Robert Greenberg

Historian, Composer, Pianist, Speaker, Author

Archive for Ignaz Schuppanzigh

Music History Monday: A Bevy of Firsts and Number Ones!

Before moving on to our “firsts” and “number ones”, we would acknowledge an event that picks up on the Music History Monday post of March 2, 2020. That postmarked the death in 1830 of the violinist and conductor Ignaz Schuppanzigh. Schuppanzigh was a loyal friend and supporter of Beethoven and his music, despite Beethoven’s often abusive fat-shaming of the admittedly zaftig violinist. Schuppanzigh participated in more premieres of Beethoven’s music than any other musician other than Beethoven himself, and his unwavering devotion to Beethoven and his music continued after Beethoven’s death. On March 23, 1828 – 192 years ago today – the Schuppanzigh String Quartet posthumously premiered Beethoven’s final string quartet: the F major, Op. 135 of 1826 in Vienna. At the time of the premiere Beethoven had been dead for just under a year: for 362 days. With this posthumous premiere, Schuppanzigh’s life-long service to Beethoven as a first performer came to an end. On March 23, 1956 – 64 years ago today – RCA Victor records released Elvis Presley’s debut LP (long-playing) record, catalog number LPM-1254. There are 12 songs on the album, six on each side, recorded between July 5, 1954 and January 30, 1956, totaling 28 […]

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Music History Monday: M’Lord Falstaff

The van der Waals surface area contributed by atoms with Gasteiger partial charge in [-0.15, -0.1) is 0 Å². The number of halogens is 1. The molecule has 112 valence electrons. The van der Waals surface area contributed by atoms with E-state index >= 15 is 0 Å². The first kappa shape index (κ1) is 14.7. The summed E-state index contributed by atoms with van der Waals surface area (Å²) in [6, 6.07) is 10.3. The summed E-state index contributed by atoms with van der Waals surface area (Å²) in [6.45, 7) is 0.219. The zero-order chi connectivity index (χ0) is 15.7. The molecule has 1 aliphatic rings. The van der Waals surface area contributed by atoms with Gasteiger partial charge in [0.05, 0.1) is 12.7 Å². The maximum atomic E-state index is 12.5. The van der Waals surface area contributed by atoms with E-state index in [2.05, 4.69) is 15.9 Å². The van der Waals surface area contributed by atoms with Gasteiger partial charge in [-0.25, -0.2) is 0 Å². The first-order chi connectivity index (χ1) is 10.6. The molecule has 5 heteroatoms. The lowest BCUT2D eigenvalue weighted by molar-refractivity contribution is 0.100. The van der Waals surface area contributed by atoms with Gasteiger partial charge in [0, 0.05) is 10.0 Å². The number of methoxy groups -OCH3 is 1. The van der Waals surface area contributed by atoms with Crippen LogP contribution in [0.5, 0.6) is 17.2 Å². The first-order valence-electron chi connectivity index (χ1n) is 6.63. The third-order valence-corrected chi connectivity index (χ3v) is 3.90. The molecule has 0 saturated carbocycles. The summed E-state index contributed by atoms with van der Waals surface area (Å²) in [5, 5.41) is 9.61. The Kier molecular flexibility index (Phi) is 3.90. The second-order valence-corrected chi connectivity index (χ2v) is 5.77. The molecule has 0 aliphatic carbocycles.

We mark the death, in Vienna, on March 2, 1830 – 190 years ago today – of the violinist and conductor Ignaz Schuppanzigh. Born in Vienna on November 20, 1776, he was 53 at the time of his death, reportedly of “paralysis”, whatever that’s supposed to mean. Speaking generally but accurately, a measure of professional contentment can be hard to come by in the professional musical world. That’s because a professional career – for composers and performers alike – consists (particularly early in our careers when we are most vulnerable) of a seemingly endless sequence of (often failed) auditions; rejection; criticism (sometimes fair but more usually unfair); rejection; scratching out a living that is in no way commensurate with one’s talents and skills; and rejection. (Did I remember to mention “rejection”?) Sure, what audiences see and hear during a concert performance are skilled musicians, playing their hearts out and receiving – in the end – applause for a job well done. But hang out afterward and scratch the scab that is any professional musician’s psyche, and the frustration will likely spurt forth like goobers from a lanced boil. One will rarely – if ever – meet a professional musician who, […]

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